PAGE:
|This page was nominated for deletion on 16 September 2013 (UTC). The result of the discussion was keep.|
|WikiProject Media franchises||(Rated Start-class, Top-importance)|
|WikiProject Popular Culture||(Rated Start-class, High-importance)|
|WikiProject Brands||(Rated Start-class, Mid-importance)|
I just created this article. It could probably use a section on what "canon" means to a fiction media franchise. It could also use some video game examples. It probably needs to be reorganized a bit. I wrote it mainly with film franchises in mind, and when it occured to me that the ...for Dummies books were an example of a media franchise, I just tacked it on. And it's just occured to me that some mention should probably me made of such huge media franchises as Playboy (magazine, books, TV channel, movies, website, video games, merchandise, pinball machine[!]) and Martha Stewart (TV show, magazine, books) should be added. --Tysto 05:03, 2 January 2006 (UTC)
- I agree, at least in part, and I may add some other bits to it as well. I did already create a redirect from television franchise. FrozenPurpleCube 14:08, 18 October 2006 (UTC)
NPOV - Playboy?
The Playboy franchise began with the pornographic magazine, ...
I question if the word 'pornographic' is correct in describing this magazine. Request discussion leading to Wikipedia:Consensus. Possibly, the combined term softcore porn might be a more accurate term. --TGC55 (talk) 14:35, 26 May 2008 (UTC)
I was pointed out to this article on IRC, as someone wanted to translate it into French. Now, I have some idea what a media franchise is, this article isn't that clear, especially for someone who might not be familiar with the concepts. I added this to my to-do list, but I've got another article that's in need of a lot more help.
I know it's been in common usage, but a franchise is when you operate a business on behalf of another business, such as owning your own fast food restaurant. When more than one movie comes out based on the same theme, such as Batman or Star Wars, it is a series, not a franchise. A "Star Wars franchise" would be if other people were making their own authorized films using the name, themes, and characters for George Lucas, but not Lucas himself. Individual McDonalds restaurants, or local network television stations, i.e., an ABC affiliate, are a franchise. Unfortunately the media itself has been dumbing down the English language for a while now, and one writer just copies what they hear, even if it is incorrect usage. If people are having a hard time grasping the subject in non English speaking countries, it's because it's not the correct usage of the word.
"an authorization granted by a government or company to an individual or group enabling them to carry out specified commercial activities, e.g., providing a broadcasting service or acting as an agent for a company's products."
Incorrect Usage - I Agree/Historical Note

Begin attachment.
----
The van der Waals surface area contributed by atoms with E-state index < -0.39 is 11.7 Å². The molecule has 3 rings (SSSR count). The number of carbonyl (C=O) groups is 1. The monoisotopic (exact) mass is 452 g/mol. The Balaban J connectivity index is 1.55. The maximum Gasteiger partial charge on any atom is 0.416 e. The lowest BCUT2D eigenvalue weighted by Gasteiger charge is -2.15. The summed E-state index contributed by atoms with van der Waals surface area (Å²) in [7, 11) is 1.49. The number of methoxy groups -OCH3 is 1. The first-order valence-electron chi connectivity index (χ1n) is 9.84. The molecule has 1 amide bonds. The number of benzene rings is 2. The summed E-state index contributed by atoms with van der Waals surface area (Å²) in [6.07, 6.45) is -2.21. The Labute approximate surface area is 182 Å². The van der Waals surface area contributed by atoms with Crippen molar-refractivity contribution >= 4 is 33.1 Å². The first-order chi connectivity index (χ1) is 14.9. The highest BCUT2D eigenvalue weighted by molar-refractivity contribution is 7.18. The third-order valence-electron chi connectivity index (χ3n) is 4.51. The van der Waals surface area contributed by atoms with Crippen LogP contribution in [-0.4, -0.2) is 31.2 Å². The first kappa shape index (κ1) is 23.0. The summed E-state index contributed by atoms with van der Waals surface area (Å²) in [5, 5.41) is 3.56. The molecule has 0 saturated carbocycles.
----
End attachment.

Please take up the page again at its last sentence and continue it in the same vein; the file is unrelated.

I very much agree that it's incorrect to call things like "Star Wars" franchises. Some of the things on the list are borderline, like the Bond films, but the majority of them aren't franchises at all.
However, there are film series which are franchises. For instance, a studio or production company made Horror Film I, II and III themselves but after that, they sold the rights to just about anyone who had enough money and basic qualifications to make IV and after. In that case, they really were acting exactly the way McDonalds acts when they let anyone with a certain amount of money open a McDonalds.
So I think this page should have a prominent note explaining that the usage is wrong, but also giving an example of a series which was turned into a franchise, to show how the error came about and the word became applied to any series of films.
"Recently, some parts of the film industry have erroneously begun to use the word "franchise" as a synonym for a film series. However, unless the owners of the copyright to a film series also have trademarked the names of characters and other elements in the films, and are licensing the use of these to others, a film series is not a franchise, as the act of such licensing is what constitutes franchising." Wow! That's a very POV paragraph. It also ignores the fact that many of the film series that have been called franchises (such as Star Trek, Batman, etc) are licensed adaptations of concepts from outside of film with the entire concept being the "franchise". That is, that the "Batman franchise" consists of the comic books, television shows, toys, trading cards, etc as well as the films. --Khajidha (talk) 15:15, 18 January 2014 (UTC)
There's no need to give it a separate page. It's just about how the Japanese companies run media franchise under the Japanese Engrish term. (Perhaps, one may create a new section explaining how the franchises are ran in country-by-country cases?) JSH-alive/talk/cont/mail 16:22, 23 February 2015 (UTC)
- Oppose There is a need to give it a separate page. It is about how Japanese companies invented the concept and successfully exploit it for 50 years now. There are whole books written about it. You are welcome to add a section is you find reliable sources which say that mediamikkusu is nothing special and known under some silly hollywood+siliconvalley buzzword concocted by americans who think they invented all civilization staring from forke and spoone. -M.Altenmann >t 05:58, 24 February 2015 (UTC)
- Oppose The article's existence is completely justified.--FollowTheSigns (talk) 05:40, 31 July 2015 (UTC)
Alright, Bring It!
Merge this with Media Mix
Since the title of this page is incorrect ad these entities aren't franchises like KFC are, why don't we incorporate the information from this page into Media Mix instead of the other way around?--220.127.116.11 (talk) 04:16, 29 May 2016 (UTC)